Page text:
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Monday, December 19, 2016

River Horse Renaissance

"I have seen the hippopotamus, both asleep and awake; and I can assure you that, awake or asleep, he is the ugliest of the works of God."

- Thomas Babington Macaulay

Without knowing anything else about him, I've decided Thomas Babington Macaulay was a jerk.

Both for work and for pleasure, I visit many zoos and aquariums.  On an average year I visit about ten institutions, whether its traveling for a conference, going to pick up or drop off an animal, or just out on vacation.  A few years back, I'd visited three zoos in a row for work, and at each had a keeper point out to me, "That used to be the hippo exhibit."  It was after the third zoo that it had hit me - I hadn't seen a hippopotamus is almost a decade.

The gradual disappearance of hippos from American zoo collections was the subject of one of my first blog posts.  It affected me more so than it would your average visitor, because hippos have always ranked high on the list of my favorite animals.  In a career spent with zoos and aquariums, however, having worked with species as varied as tigers and rhinos to sharks and salamanders, I have never worked with hippos.  Nor have I ever encountered on behind-the-scenes.  Watching as hippos disappeared from more and more zoos, I began to suspect I never would.


I tried playing the academic and came up with various theories as to why the hippos were disappearing.  Competition with elephants... expensive of filtration... underwater viewing... non-endangered status... lack of public interest.  All seemed plausible enough.  But none explain what I'm seeing now.

The hippos are coming back.  In a big way.

This summer, Cincinnati Zoo unveiled it's 7.5 MILLION dollar Hippo Cove, completing its African trail with a new habitat featuring underwater viewing of the giant mammals.  The Memphis Zoo, which has a long and proud history of breeding hippos, just opened Zambezi River Hippo Camp, where two hippo exhibits can be seen along a trail that also features Nile crocodiles, lesser flamingos, okapis, patas monkeys, and more.  Next year, the Dallas Zoo hopes to unveil its $13.5 million dollar (yes, almost twice as much as Cincinnati) Simmons Hippo Outpost, a 3.5 acre exhibit - that's the kind of space and money that it would have been absurd to think of being spent on hippos a few years ago.  Fresno Zoo has announced a new hippo habitat, and the Cheyenne Mountain Zoo is announcing that they will be replacing and expanding their hippo exhibit, instead of simply shipping the beasts out, which was the trend a few years ago.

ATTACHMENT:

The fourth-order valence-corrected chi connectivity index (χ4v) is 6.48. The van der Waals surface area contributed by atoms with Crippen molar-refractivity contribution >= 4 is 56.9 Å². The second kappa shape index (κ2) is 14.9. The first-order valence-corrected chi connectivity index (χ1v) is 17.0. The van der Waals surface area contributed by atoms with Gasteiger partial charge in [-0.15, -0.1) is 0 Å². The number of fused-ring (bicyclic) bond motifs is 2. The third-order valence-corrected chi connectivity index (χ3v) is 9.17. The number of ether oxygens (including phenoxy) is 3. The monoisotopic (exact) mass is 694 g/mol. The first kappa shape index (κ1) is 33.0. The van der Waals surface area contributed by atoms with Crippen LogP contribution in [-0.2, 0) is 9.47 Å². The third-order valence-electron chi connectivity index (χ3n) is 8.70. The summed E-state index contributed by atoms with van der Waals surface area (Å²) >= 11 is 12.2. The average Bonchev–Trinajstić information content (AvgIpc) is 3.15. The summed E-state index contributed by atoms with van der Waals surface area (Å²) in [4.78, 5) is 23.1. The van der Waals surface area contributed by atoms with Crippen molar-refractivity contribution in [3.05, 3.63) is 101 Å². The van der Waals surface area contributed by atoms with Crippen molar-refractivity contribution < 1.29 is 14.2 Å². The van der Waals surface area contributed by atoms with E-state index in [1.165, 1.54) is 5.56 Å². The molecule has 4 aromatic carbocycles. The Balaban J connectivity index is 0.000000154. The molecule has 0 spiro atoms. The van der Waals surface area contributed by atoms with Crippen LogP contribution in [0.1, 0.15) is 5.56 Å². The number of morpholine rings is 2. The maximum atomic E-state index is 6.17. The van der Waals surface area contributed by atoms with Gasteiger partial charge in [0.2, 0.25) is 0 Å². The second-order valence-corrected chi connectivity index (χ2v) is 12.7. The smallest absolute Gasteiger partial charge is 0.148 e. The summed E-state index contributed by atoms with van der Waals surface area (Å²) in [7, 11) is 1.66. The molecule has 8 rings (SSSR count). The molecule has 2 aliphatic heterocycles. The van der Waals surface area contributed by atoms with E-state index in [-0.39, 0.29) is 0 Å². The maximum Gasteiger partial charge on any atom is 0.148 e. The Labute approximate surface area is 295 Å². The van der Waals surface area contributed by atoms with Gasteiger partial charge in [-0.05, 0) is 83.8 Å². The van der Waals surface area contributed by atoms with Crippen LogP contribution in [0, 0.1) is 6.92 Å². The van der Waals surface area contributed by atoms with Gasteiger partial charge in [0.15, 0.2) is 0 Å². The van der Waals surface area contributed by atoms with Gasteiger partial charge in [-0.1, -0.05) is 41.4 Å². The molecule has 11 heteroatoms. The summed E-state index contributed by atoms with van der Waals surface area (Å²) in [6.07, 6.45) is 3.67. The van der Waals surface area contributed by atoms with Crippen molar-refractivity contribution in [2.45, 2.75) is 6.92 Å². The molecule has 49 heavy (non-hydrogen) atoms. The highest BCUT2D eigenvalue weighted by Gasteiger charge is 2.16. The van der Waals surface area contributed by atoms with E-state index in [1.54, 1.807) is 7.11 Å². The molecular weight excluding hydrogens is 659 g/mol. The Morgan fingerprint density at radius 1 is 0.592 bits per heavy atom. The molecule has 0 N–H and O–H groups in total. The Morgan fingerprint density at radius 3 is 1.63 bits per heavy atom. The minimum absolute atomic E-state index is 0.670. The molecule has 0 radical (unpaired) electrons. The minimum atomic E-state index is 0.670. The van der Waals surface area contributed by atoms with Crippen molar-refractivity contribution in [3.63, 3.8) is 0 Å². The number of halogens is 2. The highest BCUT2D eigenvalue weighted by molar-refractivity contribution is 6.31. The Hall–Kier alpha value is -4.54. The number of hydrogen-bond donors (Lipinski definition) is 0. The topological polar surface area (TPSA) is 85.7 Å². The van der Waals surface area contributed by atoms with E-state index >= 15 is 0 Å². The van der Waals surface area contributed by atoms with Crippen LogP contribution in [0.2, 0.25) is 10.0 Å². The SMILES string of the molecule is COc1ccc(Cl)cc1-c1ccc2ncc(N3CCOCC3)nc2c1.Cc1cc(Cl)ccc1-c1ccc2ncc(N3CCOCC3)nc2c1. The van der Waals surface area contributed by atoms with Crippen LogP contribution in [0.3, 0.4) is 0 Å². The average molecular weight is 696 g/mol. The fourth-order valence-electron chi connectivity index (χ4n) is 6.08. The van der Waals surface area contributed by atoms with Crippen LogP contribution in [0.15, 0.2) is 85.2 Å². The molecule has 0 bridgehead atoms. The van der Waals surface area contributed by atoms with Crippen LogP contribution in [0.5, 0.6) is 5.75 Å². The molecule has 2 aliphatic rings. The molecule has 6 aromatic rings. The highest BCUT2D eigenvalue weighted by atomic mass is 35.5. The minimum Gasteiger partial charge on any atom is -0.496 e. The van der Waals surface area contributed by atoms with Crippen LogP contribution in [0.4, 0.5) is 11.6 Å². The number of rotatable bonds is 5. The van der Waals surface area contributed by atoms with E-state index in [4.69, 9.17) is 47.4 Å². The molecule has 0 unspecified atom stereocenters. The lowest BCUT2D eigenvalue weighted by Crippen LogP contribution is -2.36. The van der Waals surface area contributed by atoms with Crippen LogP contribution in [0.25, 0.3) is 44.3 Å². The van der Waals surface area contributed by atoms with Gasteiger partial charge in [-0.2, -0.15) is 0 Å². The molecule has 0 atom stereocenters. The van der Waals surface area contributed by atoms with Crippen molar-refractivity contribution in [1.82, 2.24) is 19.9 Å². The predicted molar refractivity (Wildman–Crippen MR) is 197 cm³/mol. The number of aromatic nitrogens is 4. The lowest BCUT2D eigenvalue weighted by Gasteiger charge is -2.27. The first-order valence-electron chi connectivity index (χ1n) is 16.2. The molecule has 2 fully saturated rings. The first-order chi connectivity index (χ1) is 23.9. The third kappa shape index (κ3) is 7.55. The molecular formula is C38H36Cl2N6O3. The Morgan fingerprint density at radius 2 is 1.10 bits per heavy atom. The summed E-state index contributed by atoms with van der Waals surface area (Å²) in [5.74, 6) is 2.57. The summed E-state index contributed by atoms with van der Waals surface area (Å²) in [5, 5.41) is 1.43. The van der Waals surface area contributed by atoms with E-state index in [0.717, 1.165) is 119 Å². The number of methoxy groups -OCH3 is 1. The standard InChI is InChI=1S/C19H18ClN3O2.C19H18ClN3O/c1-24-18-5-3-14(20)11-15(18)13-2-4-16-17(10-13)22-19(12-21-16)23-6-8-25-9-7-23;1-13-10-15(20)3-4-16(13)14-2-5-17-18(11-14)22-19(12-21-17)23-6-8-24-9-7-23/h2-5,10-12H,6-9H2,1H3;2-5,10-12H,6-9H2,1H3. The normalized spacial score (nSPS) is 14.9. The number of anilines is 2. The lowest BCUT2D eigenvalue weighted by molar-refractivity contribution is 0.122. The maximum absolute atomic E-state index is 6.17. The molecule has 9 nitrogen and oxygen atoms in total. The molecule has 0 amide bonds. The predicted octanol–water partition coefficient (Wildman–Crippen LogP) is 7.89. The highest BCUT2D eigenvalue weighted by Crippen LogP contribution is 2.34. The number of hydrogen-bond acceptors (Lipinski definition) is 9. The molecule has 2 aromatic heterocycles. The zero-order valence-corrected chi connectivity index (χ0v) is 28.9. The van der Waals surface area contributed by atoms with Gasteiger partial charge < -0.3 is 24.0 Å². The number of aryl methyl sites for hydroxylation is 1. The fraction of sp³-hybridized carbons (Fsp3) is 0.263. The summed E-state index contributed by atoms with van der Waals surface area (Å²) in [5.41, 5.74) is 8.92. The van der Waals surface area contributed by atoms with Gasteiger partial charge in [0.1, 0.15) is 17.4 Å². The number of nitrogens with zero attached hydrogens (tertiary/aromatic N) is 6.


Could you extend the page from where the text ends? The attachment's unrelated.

What explains the comeback?  I have no idea.  It's long been noted that zoos are faddish - when an exhibit becomes popular at one facility, it tends to be copied quickly.  Lorikeet aviaries, naked mole rat colonies, stingray touch tanks, penguin parades...  But the thing is, hippos are hardly a "new" thing.

Zoos that have exhibits that highlight hippos - especially their underwater antics - have long known that they can be immensely popular animals.  When I broke my hippo-drought, it was at the Toledo Zoo, the first zoo to exhibit hippos with underwater viewing, which in many ways put the zoo on the map (literally, too, in a sense - the zoo's street address is on Hippo Way).  Underwater viewing allows visitors to get inches away from an animal that can dwarf a pickup truck - an experience that you aren't likely to get at a rhino or elephant exhibit.  And watching something that big twirl underwater in such a seemingly weightless fashion is incredible.

While poking around and getting some stats for this post, I did make one special discovery.  Los Angeles Zoo is now offering hippo encounters, where visitors can (for a fee) get extra close and personal to the zoo's hippos.  So if you'll excuse me, I'm off to Expedia.  When I get back, I'm sure I can cook up some fancy hippo exhibit blueprints to show my director. 

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